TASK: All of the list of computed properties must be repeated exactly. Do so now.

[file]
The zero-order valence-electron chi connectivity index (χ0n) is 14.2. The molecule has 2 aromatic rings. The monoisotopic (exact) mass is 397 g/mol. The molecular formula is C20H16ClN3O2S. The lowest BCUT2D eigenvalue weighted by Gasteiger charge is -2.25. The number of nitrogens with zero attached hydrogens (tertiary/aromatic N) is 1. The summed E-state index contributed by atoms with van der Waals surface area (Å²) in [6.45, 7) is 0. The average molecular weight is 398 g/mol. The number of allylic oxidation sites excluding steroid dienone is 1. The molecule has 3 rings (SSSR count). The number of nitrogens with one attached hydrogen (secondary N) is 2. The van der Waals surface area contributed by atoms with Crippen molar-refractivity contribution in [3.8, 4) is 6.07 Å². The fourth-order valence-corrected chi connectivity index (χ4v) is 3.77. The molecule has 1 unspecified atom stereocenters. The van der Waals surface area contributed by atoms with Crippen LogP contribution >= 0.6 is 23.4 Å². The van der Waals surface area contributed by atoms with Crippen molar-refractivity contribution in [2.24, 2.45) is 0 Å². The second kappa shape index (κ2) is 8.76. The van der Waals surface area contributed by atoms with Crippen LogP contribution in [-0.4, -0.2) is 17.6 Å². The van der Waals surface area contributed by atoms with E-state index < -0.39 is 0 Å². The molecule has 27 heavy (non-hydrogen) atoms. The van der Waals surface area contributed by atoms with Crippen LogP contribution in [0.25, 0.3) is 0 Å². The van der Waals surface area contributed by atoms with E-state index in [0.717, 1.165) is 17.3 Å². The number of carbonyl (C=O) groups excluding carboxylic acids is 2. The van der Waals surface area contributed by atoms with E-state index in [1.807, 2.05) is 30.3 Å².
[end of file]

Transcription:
The zero-order valence-electron chi connectivity index (χ0n) is 14.2. The molecule has 2 aromatic rings. The monoisotopic (exact) mass is 397 g/mol. The molecular formula is C20H16ClN3O2S. The lowest BCUT2D eigenvalue weighted by Gasteiger charge is -2.25. The number of nitrogens with zero attached hydrogens (tertiary/aromatic N) is 1. The summed E-state index contributed by atoms with van der Waals surface area (Å²) in [6.45, 7) is 0. The average molecular weight is 398 g/mol. The number of allylic oxidation sites excluding steroid dienone is 1. The molecule has 3 rings (SSSR count). The number of nitrogens with one attached hydrogen (secondary N) is 2. The van der Waals surface area contributed by atoms with Crippen molar-refractivity contribution in [3.8, 4) is 6.07 Å². The fourth-order valence-corrected chi connectivity index (χ4v) is 3.77. The molecule has 1 unspecified atom stereocenters. The van der Waals surface area contributed by atoms with Crippen LogP contribution >= 0.6 is 23.4 Å². The van der Waals surface area contributed by atoms with Crippen molar-refractivity contribution in [2.24, 2.45) is 0 Å². The second kappa shape index (κ2) is 8.76. The van der Waals surface area contributed by atoms with Crippen LogP contribution in [-0.4, -0.2) is 17.6 Å². The van der Waals surface area contributed by atoms with E-state index < -0.39 is 0 Å². The molecule has 27 heavy (non-hydrogen) atoms. The van der Waals surface area contributed by atoms with Crippen LogP contribution in [0.25, 0.3) is 0 Å². The van der Waals surface area contributed by atoms with E-state index in [0.717, 1.165) is 17.3 Å². The number of carbonyl (C=O) groups excluding carboxylic acids is 2. The van der Waals surface area contributed by atoms with E-state index in [1.807, 2.05) is 30.3 Å².